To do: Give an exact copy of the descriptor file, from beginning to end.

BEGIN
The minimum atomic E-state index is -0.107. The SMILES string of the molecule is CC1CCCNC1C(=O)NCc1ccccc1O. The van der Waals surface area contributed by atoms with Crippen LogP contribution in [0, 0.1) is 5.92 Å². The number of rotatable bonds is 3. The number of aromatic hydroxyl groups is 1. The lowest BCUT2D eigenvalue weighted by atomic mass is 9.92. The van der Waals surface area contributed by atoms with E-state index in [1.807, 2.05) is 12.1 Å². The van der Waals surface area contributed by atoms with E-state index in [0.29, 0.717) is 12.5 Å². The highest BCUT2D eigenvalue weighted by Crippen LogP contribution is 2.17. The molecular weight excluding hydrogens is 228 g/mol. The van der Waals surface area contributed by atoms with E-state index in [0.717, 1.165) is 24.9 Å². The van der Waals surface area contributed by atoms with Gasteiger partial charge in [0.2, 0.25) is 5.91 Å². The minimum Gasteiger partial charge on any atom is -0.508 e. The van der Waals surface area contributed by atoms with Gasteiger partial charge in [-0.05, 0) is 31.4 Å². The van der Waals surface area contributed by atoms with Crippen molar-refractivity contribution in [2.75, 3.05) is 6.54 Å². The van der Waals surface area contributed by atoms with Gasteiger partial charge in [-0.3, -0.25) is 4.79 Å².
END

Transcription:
The minimum atomic E-state index is -0.107. The SMILES string of the molecule is CC1CCCNC1C(=O)NCc1ccccc1O. The van der Waals surface area contributed by atoms with Crippen LogP contribution in [0, 0.1) is 5.92 Å². The number of rotatable bonds is 3. The number of aromatic hydroxyl groups is 1. The lowest BCUT2D eigenvalue weighted by atomic mass is 9.92. The van der Waals surface area contributed by atoms with E-state index in [1.807, 2.05) is 12.1 Å². The van der Waals surface area contributed by atoms with E-state index in [0.29, 0.717) is 12.5 Å². The highest BCUT2D eigenvalue weighted by Crippen LogP contribution is 2.17. The molecular weight excluding hydrogens is 228 g/mol. The van der Waals surface area contributed by atoms with E-state index in [0.717, 1.165) is 24.9 Å². The van der Waals surface area contributed by atoms with Gasteiger partial charge in [0.2, 0.25) is 5.91 Å². The minimum Gasteiger partial charge on any atom is -0.508 e. The van der Waals surface area contributed by atoms with Gasteiger partial charge in [-0.05, 0) is 31.4 Å². The van der Waals surface area contributed by atoms with Crippen molar-refractivity contribution in [2.75, 3.05) is 6.54 Å². The van der Waals surface area contributed by atoms with Gasteiger partial charge in [-0.3, -0.25) is 4.79 Å².